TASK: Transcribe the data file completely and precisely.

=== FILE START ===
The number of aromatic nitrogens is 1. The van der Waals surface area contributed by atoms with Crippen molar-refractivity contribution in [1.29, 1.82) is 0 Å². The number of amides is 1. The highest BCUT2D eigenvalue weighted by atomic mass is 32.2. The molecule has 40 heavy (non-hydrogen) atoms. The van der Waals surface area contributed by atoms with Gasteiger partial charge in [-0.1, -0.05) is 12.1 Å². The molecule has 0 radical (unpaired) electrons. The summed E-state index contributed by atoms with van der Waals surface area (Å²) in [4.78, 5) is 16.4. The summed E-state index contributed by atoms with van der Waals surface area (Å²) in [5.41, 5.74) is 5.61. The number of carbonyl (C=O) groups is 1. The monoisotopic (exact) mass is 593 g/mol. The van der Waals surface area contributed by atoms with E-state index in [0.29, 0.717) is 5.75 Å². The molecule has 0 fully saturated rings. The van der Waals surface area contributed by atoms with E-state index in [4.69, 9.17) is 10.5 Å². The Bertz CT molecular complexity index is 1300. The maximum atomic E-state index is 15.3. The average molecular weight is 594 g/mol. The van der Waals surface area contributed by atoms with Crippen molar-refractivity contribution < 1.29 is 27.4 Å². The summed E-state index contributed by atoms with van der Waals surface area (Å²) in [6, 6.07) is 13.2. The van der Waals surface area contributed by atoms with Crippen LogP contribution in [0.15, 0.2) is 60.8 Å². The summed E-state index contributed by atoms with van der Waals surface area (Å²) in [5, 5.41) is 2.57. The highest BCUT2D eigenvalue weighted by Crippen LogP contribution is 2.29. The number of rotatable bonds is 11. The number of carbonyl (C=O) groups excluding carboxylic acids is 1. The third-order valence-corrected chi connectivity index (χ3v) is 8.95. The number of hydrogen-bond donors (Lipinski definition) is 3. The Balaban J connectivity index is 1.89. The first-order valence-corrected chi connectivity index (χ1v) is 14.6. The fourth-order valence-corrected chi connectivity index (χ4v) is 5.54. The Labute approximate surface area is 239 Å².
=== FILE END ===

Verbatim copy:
The number of aromatic nitrogens is 1. The van der Waals surface area contributed by atoms with Crippen molar-refractivity contribution in [1.29, 1.82) is 0 Å². The number of amides is 1. The highest BCUT2D eigenvalue weighted by atomic mass is 32.2. The molecule has 40 heavy (non-hydrogen) atoms. The van der Waals surface area contributed by atoms with Gasteiger partial charge in [-0.1, -0.05) is 12.1 Å². The molecule has 0 radical (unpaired) electrons. The summed E-state index contributed by atoms with van der Waals surface area (Å²) in [4.78, 5) is 16.4. The summed E-state index contributed by atoms with van der Waals surface area (Å²) in [5.41, 5.74) is 5.61. The number of carbonyl (C=O) groups is 1. The monoisotopic (exact) mass is 593 g/mol. The van der Waals surface area contributed by atoms with E-state index in [0.29, 0.717) is 5.75 Å². The molecule has 0 fully saturated rings. The van der Waals surface area contributed by atoms with E-state index in [4.69, 9.17) is 10.5 Å². The Bertz CT molecular complexity index is 1300. The maximum atomic E-state index is 15.3. The average molecular weight is 594 g/mol. The van der Waals surface area contributed by atoms with Crippen molar-refractivity contribution < 1.29 is 27.4 Å². The summed E-state index contributed by atoms with van der Waals surface area (Å²) in [6, 6.07) is 13.2. The van der Waals surface area contributed by atoms with Crippen LogP contribution in [0.15, 0.2) is 60.8 Å². The summed E-state index contributed by atoms with van der Waals surface area (Å²) in [5, 5.41) is 2.57. The highest BCUT2D eigenvalue weighted by Crippen LogP contribution is 2.29. The number of rotatable bonds is 11. The number of carbonyl (C=O) groups excluding carboxylic acids is 1. The third-order valence-corrected chi connectivity index (χ3v) is 8.95. The number of hydrogen-bond donors (Lipinski definition) is 3. The Balaban J connectivity index is 1.89. The first-order valence-corrected chi connectivity index (χ1v) is 14.6. The fourth-order valence-corrected chi connectivity index (χ4v) is 5.54. The Labute approximate surface area is 239 Å².